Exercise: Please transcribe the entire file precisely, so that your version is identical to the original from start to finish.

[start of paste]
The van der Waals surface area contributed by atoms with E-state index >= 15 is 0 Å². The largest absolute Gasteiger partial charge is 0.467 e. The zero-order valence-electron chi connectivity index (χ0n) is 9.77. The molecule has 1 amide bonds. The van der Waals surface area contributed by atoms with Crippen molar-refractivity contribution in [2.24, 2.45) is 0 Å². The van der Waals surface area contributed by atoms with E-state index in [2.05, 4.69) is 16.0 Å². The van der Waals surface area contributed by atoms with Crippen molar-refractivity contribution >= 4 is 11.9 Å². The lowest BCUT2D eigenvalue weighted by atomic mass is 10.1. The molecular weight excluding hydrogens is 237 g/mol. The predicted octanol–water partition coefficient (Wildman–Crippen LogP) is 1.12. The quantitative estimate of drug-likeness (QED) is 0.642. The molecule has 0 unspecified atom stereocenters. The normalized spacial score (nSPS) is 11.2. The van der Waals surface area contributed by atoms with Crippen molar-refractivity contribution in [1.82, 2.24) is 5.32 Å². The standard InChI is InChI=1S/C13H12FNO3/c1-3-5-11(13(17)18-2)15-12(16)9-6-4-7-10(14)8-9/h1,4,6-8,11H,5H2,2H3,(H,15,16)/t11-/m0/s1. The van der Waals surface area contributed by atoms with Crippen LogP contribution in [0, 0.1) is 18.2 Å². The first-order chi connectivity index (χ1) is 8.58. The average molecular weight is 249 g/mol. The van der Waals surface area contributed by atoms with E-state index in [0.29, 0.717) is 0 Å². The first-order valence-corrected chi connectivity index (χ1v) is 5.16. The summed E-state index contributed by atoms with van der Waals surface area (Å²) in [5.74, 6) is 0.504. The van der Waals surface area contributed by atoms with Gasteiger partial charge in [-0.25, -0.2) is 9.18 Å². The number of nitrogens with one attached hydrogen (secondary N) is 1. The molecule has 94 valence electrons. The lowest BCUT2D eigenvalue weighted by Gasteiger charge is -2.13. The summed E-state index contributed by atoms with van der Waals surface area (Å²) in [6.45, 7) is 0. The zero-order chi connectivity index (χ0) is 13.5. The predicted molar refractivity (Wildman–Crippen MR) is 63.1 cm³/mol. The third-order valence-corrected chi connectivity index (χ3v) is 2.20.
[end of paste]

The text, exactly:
The van der Waals surface area contributed by atoms with E-state index >= 15 is 0 Å². The largest absolute Gasteiger partial charge is 0.467 e. The zero-order valence-electron chi connectivity index (χ0n) is 9.77. The molecule has 1 amide bonds. The van der Waals surface area contributed by atoms with Crippen molar-refractivity contribution in [2.24, 2.45) is 0 Å². The van der Waals surface area contributed by atoms with E-state index in [2.05, 4.69) is 16.0 Å². The van der Waals surface area contributed by atoms with Crippen molar-refractivity contribution >= 4 is 11.9 Å². The lowest BCUT2D eigenvalue weighted by atomic mass is 10.1. The molecular weight excluding hydrogens is 237 g/mol. The predicted octanol–water partition coefficient (Wildman–Crippen LogP) is 1.12. The quantitative estimate of drug-likeness (QED) is 0.642. The molecule has 0 unspecified atom stereocenters. The normalized spacial score (nSPS) is 11.2. The van der Waals surface area contributed by atoms with Crippen molar-refractivity contribution in [1.82, 2.24) is 5.32 Å². The standard InChI is InChI=1S/C13H12FNO3/c1-3-5-11(13(17)18-2)15-12(16)9-6-4-7-10(14)8-9/h1,4,6-8,11H,5H2,2H3,(H,15,16)/t11-/m0/s1. The van der Waals surface area contributed by atoms with Crippen LogP contribution in [0, 0.1) is 18.2 Å². The first-order chi connectivity index (χ1) is 8.58. The average molecular weight is 249 g/mol. The van der Waals surface area contributed by atoms with E-state index in [0.29, 0.717) is 0 Å². The first-order valence-corrected chi connectivity index (χ1v) is 5.16. The summed E-state index contributed by atoms with van der Waals surface area (Å²) in [5.74, 6) is 0.504. The van der Waals surface area contributed by atoms with Gasteiger partial charge in [-0.25, -0.2) is 9.18 Å². The number of nitrogens with one attached hydrogen (secondary N) is 1. The molecule has 94 valence electrons. The lowest BCUT2D eigenvalue weighted by Gasteiger charge is -2.13. The summed E-state index contributed by atoms with van der Waals surface area (Å²) in [6.45, 7) is 0. The zero-order chi connectivity index (χ0) is 13.5. The predicted molar refractivity (Wildman–Crippen MR) is 63.1 cm³/mol. The third-order valence-corrected chi connectivity index (χ3v) is 2.20.